Today, the media landscape has two very prominent but overlooked characteristics. First, it is all about end consumers (and consumer behavior). Second, it is based on a belief in something referred to as the “network effect”. These two characteristics are strongly intertwined, and together they act as a sort of foundation upon which the landscape is built. Therefore, if these codependent characteristics were to be questioned (if it became clear, for example, that they are actually myths, hoaxes or anything other than undeniable facts), then the media landscape we currently have might collapse and crumble into little itty bitty pieces of worthless rubble.
I call this the Millennial Media Landscape because the so-called “millennials” — a generation that has grown up with “the Internet” — were sold this story lock, stock and barrel. Let me start with the story about the so-called “network effect”, because this is a more specific and therefore more simple story.
The basic idea of the network effect is that you get more utility (roughly, utility = “happiness”) out of something whenever that something becomes more widespread. The classic example is a telephone network: If more people are “online” (on the telephone network), then you can call more people and more people can call you (both of which are assumed to increase the utility gained from the telephone system).
Consumers, consumer behavior and consumption in general is a far more complex animal. One way to look at it is to view people as being relatively uneducated and standing in front of vending machines to get whatever they want (and are unable to do on their own). The vending machines are provided by various networks of industry — and their goods and services can be acquired by simply dropping a coin into a slot (which is assumed to be something uneducated consumers are able to do). It used to be that consumers were also assumed to be capable of making choices, but that is so “last millennium” now. Today, computer networks are being configured with all sorts of sensors that will make it possible for computers to detect and make choices for the consumer (therefore eliminating the need for consumers to be able to think and/or make choices for themselves).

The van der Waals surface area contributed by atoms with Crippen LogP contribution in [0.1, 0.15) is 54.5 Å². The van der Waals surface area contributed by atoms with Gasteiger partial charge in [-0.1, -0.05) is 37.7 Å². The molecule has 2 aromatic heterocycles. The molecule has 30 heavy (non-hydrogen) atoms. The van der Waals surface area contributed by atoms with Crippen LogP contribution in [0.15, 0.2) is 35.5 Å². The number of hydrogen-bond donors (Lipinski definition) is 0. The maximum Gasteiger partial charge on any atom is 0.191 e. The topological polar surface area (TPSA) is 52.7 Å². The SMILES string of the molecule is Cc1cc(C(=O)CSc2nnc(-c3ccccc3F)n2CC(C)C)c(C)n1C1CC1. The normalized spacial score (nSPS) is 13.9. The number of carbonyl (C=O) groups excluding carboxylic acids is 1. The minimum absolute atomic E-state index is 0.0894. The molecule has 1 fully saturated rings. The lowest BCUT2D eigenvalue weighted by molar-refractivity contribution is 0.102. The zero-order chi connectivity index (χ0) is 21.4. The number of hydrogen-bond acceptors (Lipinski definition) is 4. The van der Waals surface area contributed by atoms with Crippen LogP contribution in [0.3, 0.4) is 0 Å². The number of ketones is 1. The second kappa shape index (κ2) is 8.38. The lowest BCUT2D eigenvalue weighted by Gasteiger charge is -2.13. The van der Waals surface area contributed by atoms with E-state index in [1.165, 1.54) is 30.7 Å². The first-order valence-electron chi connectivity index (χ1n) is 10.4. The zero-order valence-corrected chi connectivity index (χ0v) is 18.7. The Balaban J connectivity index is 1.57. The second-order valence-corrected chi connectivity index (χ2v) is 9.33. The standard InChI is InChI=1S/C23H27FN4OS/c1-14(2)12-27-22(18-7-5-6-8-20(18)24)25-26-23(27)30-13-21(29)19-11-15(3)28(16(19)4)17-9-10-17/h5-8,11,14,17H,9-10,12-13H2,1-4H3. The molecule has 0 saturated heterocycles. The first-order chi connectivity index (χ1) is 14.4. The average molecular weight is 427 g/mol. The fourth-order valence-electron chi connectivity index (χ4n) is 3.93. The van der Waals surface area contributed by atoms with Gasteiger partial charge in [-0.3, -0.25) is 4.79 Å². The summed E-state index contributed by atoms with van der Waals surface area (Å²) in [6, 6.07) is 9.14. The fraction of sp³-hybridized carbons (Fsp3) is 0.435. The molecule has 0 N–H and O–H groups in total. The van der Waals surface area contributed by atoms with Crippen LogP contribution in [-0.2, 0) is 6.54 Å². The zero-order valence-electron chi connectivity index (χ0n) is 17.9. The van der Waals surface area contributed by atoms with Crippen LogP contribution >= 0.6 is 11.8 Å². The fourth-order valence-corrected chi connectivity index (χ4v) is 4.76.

When you think of a consumer, you may be accustomed to thinking of them as a human being with eyes, ears, a mouth, a face, hands, arms and legs and the whole 9 yards. That is also old-fashioned. In the new millennium, you should think of consumers as resembling slugs — no discernable eyes, ears, face or whatever… but nonetheless able to move through time and space… and most importantly: able to consume. The role of network providers is very focused on enabling and facilitating consumption.
Now let me try to explain how these two threads have been intertwined to act as a foundation for the Millennial Media Landscape. I don’t mean or intend to try to explain how it happened historically — I don’t know that one. All I want to describe is the how these two functionally work together in concert today.
Sometimes — quite often even — millennials will say something like “do you have Facebook?” or “do you have Snapchat?” What they mean when they ask such questions is: Have you set up an account on those websites to represent you — in other words, to present yourself to those networks, to “act” on your own behalf?